Blog September 30, 2013
Etoro Session 024: Bleepolar's Silky Smooth Realism

The very excellent weekly mixtape series, Etoro, dropped a new mix from Bogota’s Bleepolar last week, and we’re all about it.

To say that “slick” is the name of the game with Bleepolar’s music is to get him maybe 95% right. But Bleepolar (a.k.a. Luis Felipe Hernández) is both a DJ and a graphic illustrator, and what becomes abundantly clear when one considers both of the mediums that he works in as one is the obvious thrill he derives from the tension of juxtaposing seemingly mismatched styles. Consider the series of portraits he created for Shock magazine; the high-contrast color combinations that he’s working with and how he implements them are very reminiscent of the early iPod commercials (remember all those dancing silhouettes?), and the overall construction is fairly minimal (background + text + portrait = awesome), but where the portraits themselves are concerned, there is a level of detail, complexity, and the softness of a clearly handmade creation that is contrary to its surroundings. It’s almost like the inner-machinations of a joke, in that there is a set-up and then a resolution that is both completely appropriate within its own context, but also defies expectations.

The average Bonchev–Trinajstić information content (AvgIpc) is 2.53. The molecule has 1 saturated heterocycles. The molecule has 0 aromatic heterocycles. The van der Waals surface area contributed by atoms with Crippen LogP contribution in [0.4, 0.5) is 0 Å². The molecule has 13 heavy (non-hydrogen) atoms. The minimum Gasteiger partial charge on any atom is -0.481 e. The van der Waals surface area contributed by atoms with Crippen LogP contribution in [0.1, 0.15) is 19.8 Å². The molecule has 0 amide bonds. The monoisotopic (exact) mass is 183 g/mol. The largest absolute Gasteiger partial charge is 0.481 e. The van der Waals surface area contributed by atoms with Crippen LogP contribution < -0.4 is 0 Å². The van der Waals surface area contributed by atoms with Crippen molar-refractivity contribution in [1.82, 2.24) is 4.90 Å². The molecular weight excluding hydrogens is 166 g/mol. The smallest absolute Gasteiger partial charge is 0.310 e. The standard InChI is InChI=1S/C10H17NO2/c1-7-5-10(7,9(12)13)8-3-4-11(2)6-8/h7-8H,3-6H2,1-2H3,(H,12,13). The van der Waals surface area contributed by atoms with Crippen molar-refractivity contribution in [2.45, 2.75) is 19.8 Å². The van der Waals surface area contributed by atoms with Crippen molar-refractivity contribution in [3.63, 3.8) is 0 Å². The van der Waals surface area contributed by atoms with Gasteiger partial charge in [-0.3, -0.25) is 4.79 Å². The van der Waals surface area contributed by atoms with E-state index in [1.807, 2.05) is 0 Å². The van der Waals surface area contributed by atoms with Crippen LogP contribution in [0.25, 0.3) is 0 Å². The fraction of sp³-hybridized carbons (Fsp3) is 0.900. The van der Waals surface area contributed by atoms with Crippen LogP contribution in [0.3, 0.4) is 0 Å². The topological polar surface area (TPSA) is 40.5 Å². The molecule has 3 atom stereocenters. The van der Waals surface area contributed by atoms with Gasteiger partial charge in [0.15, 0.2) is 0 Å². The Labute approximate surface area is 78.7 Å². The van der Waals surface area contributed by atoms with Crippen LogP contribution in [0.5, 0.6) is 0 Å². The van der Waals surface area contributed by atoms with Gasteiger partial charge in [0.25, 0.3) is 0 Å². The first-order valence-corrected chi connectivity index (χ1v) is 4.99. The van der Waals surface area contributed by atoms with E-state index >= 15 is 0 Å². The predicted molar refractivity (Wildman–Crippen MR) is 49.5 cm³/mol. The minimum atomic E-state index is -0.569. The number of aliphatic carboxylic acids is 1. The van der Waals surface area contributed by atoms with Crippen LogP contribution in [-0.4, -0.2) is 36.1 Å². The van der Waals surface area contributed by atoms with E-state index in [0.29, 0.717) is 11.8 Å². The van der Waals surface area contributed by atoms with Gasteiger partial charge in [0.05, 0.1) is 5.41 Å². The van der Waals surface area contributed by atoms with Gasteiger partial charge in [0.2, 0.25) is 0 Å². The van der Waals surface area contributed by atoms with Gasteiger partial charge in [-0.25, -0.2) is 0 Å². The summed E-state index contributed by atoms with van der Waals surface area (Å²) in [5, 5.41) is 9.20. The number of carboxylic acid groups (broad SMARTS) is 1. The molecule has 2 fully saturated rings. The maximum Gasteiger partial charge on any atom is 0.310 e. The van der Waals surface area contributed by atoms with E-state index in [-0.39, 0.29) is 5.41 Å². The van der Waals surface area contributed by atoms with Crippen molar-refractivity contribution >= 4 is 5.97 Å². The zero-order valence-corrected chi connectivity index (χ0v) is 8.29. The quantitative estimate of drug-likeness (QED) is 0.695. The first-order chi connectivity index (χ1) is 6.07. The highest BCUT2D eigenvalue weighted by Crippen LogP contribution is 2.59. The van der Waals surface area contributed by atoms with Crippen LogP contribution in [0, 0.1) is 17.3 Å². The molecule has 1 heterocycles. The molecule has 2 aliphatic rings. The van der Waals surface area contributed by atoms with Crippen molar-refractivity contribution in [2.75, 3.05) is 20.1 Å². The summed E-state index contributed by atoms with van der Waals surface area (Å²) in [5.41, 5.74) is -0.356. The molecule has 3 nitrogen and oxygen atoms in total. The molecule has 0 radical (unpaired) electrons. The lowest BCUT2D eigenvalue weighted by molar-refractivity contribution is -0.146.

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So, while there’s a whole lot of four-on-the-four kick drum goin down, and plenty silky-smooth electric piano à la the European approach to house, there’s still a good pound or two of soul within Etoro Session 024. It’s of little (but certainly pleasant) surprise that a few tracks from Palenque Records Remixed made it into this mix, as the undeniably-human-v.s.-unstoppably-synthetic nature of those remixes are surely right up Bleepolar’s alley. But elsewhere, he creates his own ghost-in-the-machine kind of vibes. Hernández really shines on his transitions, which span the great lengths between dub-step inspired drops, non sequitur extended samples of traditional horn-sections, and vocal hooks that are thrown into the mix as quickly and easily as they are ejected. There is a ebb and flow to this mix, in which pastiches of acoustic samples, configured to emulate the elements of techno and house music, drift out of focus as authentically synthetic beats and keys come to the fore. This makes for a mix that is done justice both passively enjoyed as the soundtrack to some serious dancing, and as the subject of a critical listen designed to soak up all of the subtleties and details that it has to offer.